It buzzed me a few times but didn’t try to sting or anything. I’ll be watching for it from now on.  My bottlebrush had 3 kinds of butterflies, at least 3 kinds of wasps, honeybees and the Amberwing Dragonfly….all at the same time. It was really humming.

Wednesday, September 9, 2009

Snowy Egrets, Great Egret, White Ibis

I take regular bike rides down along the canals that run next to the road, here in the Hammock.  I can ride the same roads and see something new each day.

This morning, late morning, I saw a flock of Snowy Egrets land and start feeding in the canal.030cs

There were White Ibis among them. They have a long curving reddish bill. The dark bird is an immature Ibis. I also noticed a Great Egret standing among them. It’s in the center of the picture. At first, I thought it was a Great White Heron. They look very similar, but the Great White Heron has yellowish legs and the Great Egret…black.026cs 

I tried getting closer but they decided they’d leave.034cs

It is so pretty watching  a flock lift off. They circled around and landed again, but I decided to leave and let them feed on whatever it was that attracted them to that spot.

I cropped this out of one of the photos so you could see the difference between the Snowy Egret and the Great Egret.  Big difference in size and the Snowy Egret has a black bill. It also has black legs and yellow feet. Kind of looks like its wearing boots. The flight photo shows several yellow feet, if you look close.040cs

It’s funny….but until I started taking pictures…all I ever saw way a flock of white birds….not realizing there could be more than one kind. Now that I have something to compare it to, besides my memory, I can check my PETERSON FIELD GUIDE (East of the Rockies)  , and then I learn even more.

Saturday, September 5, 2009

Soft Shell Turtle

We were driving up our road (dirt) and I spotted this large Soft Shell Turtle in the grass on the shoulder.015cs

I sent my husband on home with the groceries while I waited for it to come out of the shell or move on. It just sat there and looked at me for 10 or 15 minutes. 017cs

Evidently it didn’t feel threatened so started to check me out.024cs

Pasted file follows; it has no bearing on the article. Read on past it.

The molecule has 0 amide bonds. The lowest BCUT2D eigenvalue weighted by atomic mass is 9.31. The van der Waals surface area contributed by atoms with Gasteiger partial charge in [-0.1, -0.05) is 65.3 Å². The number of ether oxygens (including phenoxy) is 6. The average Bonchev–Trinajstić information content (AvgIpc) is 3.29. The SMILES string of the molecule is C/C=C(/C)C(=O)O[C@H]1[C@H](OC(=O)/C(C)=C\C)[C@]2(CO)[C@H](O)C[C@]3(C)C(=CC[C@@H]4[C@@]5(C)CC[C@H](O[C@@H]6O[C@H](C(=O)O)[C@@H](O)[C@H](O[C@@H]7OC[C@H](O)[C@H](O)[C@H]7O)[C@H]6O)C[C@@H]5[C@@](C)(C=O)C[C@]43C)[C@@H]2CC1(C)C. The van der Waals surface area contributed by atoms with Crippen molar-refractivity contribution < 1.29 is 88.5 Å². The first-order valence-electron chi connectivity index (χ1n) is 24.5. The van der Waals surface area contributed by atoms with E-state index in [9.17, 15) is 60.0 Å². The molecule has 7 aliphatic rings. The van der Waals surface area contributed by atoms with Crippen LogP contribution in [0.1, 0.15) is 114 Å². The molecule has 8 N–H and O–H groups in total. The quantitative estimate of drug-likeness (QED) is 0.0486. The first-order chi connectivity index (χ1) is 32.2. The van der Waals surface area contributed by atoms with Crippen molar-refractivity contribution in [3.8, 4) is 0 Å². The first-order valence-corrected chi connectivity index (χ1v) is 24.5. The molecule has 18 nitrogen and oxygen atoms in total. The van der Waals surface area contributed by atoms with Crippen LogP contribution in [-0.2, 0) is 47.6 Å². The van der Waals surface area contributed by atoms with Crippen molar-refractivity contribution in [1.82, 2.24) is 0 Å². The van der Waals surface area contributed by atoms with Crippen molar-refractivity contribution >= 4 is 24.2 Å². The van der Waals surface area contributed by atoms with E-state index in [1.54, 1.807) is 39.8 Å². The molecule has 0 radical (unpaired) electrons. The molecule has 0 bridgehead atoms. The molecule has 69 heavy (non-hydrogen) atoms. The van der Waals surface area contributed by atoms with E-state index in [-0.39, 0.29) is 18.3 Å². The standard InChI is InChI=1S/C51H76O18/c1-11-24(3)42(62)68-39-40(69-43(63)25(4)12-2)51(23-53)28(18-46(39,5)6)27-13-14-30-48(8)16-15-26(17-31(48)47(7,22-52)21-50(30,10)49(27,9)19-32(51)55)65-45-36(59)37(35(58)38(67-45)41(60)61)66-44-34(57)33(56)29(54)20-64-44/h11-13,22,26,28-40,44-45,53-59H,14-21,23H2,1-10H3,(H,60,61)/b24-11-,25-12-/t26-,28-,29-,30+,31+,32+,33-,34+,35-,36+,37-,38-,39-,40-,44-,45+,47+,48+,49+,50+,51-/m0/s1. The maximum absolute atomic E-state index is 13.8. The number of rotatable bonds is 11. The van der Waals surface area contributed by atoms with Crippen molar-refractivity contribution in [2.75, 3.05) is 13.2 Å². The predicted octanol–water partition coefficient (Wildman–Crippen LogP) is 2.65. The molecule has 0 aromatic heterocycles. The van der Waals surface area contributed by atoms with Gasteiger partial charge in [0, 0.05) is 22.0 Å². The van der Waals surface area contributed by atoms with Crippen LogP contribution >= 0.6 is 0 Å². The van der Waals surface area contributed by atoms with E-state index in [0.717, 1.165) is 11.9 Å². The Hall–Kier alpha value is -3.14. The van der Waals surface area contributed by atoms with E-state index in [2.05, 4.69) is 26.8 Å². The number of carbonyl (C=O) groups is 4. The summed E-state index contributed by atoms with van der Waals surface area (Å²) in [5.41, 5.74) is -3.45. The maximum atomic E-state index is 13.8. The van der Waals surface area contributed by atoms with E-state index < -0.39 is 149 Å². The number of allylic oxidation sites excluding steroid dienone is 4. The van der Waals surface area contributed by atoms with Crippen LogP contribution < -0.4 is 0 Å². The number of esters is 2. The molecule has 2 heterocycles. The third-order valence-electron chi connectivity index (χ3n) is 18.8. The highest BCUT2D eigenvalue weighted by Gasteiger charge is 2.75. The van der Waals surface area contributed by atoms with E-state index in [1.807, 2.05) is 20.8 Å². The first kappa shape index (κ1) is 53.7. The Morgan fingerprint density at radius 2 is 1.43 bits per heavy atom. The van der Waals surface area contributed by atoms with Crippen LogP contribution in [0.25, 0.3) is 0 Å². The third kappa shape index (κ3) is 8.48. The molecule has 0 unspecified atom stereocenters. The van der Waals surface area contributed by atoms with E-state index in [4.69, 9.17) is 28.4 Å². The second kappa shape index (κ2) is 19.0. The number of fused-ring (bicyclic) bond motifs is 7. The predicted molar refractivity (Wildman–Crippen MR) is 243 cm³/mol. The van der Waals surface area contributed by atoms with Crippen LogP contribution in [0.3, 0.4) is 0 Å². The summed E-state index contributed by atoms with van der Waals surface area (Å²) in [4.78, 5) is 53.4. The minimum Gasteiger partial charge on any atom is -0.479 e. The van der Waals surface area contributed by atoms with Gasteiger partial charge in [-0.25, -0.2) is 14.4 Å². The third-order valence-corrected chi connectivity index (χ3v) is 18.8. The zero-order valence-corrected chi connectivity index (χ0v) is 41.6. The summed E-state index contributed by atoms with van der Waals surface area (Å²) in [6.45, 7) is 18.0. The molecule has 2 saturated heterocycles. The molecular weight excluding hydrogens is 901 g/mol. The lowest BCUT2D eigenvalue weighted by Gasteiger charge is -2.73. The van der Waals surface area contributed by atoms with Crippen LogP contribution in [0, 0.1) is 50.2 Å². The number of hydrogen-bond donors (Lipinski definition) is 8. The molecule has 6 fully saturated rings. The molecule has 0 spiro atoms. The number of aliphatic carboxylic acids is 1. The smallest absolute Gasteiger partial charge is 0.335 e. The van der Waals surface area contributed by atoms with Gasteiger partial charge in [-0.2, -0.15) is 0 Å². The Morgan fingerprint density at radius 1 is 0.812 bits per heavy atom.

Can’t say this is one of nature’s beauties.041cs

It has a “snorkle” like snout, and a long neck that lets it lay on the bottom of a shallow pond or canal and still breath. Waiting for a “meal” to swim by. You can get an idea of the size of it’s mouth in this photo. I read a large one could bite off a finger or maybe even a hand. They have very long necks, so picking up a large one might not be a good idea, even to get it out of the road.034

I think this might be a female since males are smaller and only get a bit over a ft long. This one was longer than that. She looks at me as if to ask if I am done yet and can she get on with her business.037cs

Then headed back into the ditch, and on her way.

Thursday, September 3, 2009

Eastern Lubber Grasshopper

I spotted this Eastern Lubber nymph back in June.Grasshopper 027cs

This is one of the early stages of this grasshoppers life.Grasshopper 030cs

It’s coloring is beautiful.  I think it was about 1 1/2 inches long.

Today I had one on the screened room. This one is much bigger, about 3 inches.075cs

I think they go through 5 stages in life. They are black as nymphs then change colors a bit. This is an adult but still has another stage where it will have more black.


I cant say I’d call them pretty…this is a face only a mother could love, but the more I look at it …the better it gets.112cs

Looks like something from a Sci-fi movie.  They really shine…like they polished up for the pictures.


He’s decided I’ve taken enough pictures and is slowly making his escape.


Tuesday, September 1, 2009

Walking Stick

If it hadn’t been crossing the road, I would have missed it. Once in the grasses and sticks it is almost hidden. Can you find it?n 105cs Here’s another try. It really blends in.

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I got it to grab onto this bit of grass so you could see what it is. Pretty neat little insect.

n 094cs